The Body Of An American – theatre review
The Body Of An American, Dan O’Brien’s prize-winning drama about war and war reporting, is at Royal & Derngate, Northampton. Review by Anne Cox
Photographers are a crazy bunch and I’ve enjoyed their company throughout my working life. But taking a snap of a couple’s golden wedding anniversary pales into insignificance compared to the harrowing images war photographers face every second that they’re in the field.
It’s no wonder some of them turn out crazier than a box of frogs.
Writer Dan O’Brien, himself no stranger to emotional trauma, spent nearly 20 years corresponding via email with battle-scarred Pulitzer-prize winning snapper Paul Watson and the outcome is The Body Of An American, one of the most exciting and original new plays that you’re ever likely to see.
Its European premiere took place at the Royal & Derngate on Friday and I’m still reeling from the experience.
Director James Dacre, the Northampton venue’s new spiritual leader, has courageously brought the edginess and unconventionality of fringe theatre to a mainstream venue.
Right from the outset you know it’s going to be an unusual performance piece – and not for anyone who suffers from claustrophobia.
The two-hander, which stars former Silent Witness lead William Gaminara and Ripper Street’s Damien Molony, takes place in a contained coffin-shaped set, just one entrance, with two rows of seats along either side and fake snow on the ground.
There’s no way out once the 90-minute play starts. You’re trapped with the actors prowling up and down, like a pair of caged animals, just inches from where you sit. Their emotions are visceral – intense, provocative and intimate.
Their only props are a couple of chairs which, at times, are swung wildly around. So close.
It’s very disconcerting when either Gamninara, as an emotionally unstable Watson or Molony’s fragile O’Brien, looks you right in the eye to deliver their next line. You feel partied to the scene. I almost felt that I wanted to reply with my own dialogue.
At either end images are flashed up. Some are regular Sunday Pictorial specials of children playing among war-torn ruins or of icy Alaskan vistas.
But there’s one which started off the men’s unusual relationship. It’s the body of an American pilot, dragged from a downed Black Hawk chopper and paraded through the streets to be violated by an angry mob.
The dead man’s hands are tied, most of his clothes ripped off and he’s being abused and spat upon. It’s an image of war, similar to thousands of others taken by Watson.
But it affected a young American writer, plagued with his own demons, who, until then, was struggling to come up with a piece about “historical ghosts”. He gets in touch.
The resulting play is over-analytical, in that way that Americans have of dissecting every emotion, but, equally, fascinating and immensely powerful.
We’ve never had the same respect, in this country, for war photographers. Who could name a famous British lensman?
But they have always been a big part of American journalism perhaps because the country always seems to be involved in turmoil somewhere in the world.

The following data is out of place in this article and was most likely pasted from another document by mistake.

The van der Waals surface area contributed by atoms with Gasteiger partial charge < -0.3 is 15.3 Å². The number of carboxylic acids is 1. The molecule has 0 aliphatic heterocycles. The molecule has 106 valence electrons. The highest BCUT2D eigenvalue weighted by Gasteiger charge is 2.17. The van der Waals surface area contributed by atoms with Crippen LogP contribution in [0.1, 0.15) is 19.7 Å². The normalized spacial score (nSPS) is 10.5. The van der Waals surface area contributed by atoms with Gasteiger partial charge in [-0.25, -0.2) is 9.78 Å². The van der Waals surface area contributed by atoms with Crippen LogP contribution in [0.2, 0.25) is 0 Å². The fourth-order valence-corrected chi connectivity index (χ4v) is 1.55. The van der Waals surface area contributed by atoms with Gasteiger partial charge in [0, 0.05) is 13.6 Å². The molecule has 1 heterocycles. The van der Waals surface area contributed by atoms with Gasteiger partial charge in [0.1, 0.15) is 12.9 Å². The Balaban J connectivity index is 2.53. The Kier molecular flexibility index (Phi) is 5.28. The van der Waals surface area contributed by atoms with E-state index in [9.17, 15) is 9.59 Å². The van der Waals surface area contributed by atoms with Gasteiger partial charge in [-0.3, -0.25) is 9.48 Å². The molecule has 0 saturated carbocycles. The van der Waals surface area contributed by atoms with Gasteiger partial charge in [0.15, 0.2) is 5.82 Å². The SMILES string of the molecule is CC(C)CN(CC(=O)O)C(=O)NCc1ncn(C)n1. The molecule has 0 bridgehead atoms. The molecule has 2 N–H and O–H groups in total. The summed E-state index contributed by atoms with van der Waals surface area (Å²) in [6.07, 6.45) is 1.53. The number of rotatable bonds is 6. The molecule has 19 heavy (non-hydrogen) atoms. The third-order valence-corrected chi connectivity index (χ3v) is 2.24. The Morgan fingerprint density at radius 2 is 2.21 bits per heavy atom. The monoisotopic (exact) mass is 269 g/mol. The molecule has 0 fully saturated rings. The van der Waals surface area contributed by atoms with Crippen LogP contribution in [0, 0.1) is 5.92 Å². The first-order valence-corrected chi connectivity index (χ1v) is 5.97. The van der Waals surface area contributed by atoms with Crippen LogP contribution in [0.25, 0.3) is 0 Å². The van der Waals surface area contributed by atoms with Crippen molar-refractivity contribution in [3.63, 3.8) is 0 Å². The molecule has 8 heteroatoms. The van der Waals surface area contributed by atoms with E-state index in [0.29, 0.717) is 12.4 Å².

It’s difficult for Brits to understand the importance and necessity of their work when images from war zones are flashed into people’s homes via TV, social media and the digital age. Every soldier carries a smart phone. Who needs a guy risking his life to capture the human face of conflicts?
Even Watson’s own efforts go largely unrewarded. He may have been given a Pulitzer but, he admits, during the play, that only about six people bought his last book.
So it’s worth seeing as an experimental, curiosity piece. All the dialogue you hear comes from actual conversations between the two men.
I’m not sure it travels well – it is peculiarly American – but the astonishing performances of both actors have a profound effect.
The speech comes machine-gun fast as they talk to each other, and to the audience, about their work and relationship. We are taken to a variety of locations around the globe, and over several years, as the emails fly from one to another, so you have to tune in and keep up with the pace.
Molony’s Dan is your typical scruffy, bearded, academic, long greasy hair stuffed into a beanie, carelessly dressed, trying to teach, write and come to terms with his own nightmares. He looks strained. It’s a very powerful performance from the rising TV star of Being Human and Suspects.
Gaminara’s impressive Canadian accent, last heard at Aylesbury’s Waterside Theatre in Less Than Kind, is rolled out, though at times drifts south of the border. As Watson he is way off the register and reminded me of Dennis Hopper’s crazed photojournalist in Apocalypse Now.
I’m not so sure I believed O’Brien’s interpretation of the man. This Watson appears haunted by the ghosts of some of his subjects, particularly the dead American. Most snappers I know view the camera like an invisible shield to ensure they keep their distance from whatever they’re taking.
At the end of the day, they tell themselves, it’s just a picture. No emotional involvement. Stay detached and you can do the job.
The Body Of An American runs until Saturday (March 8); more info
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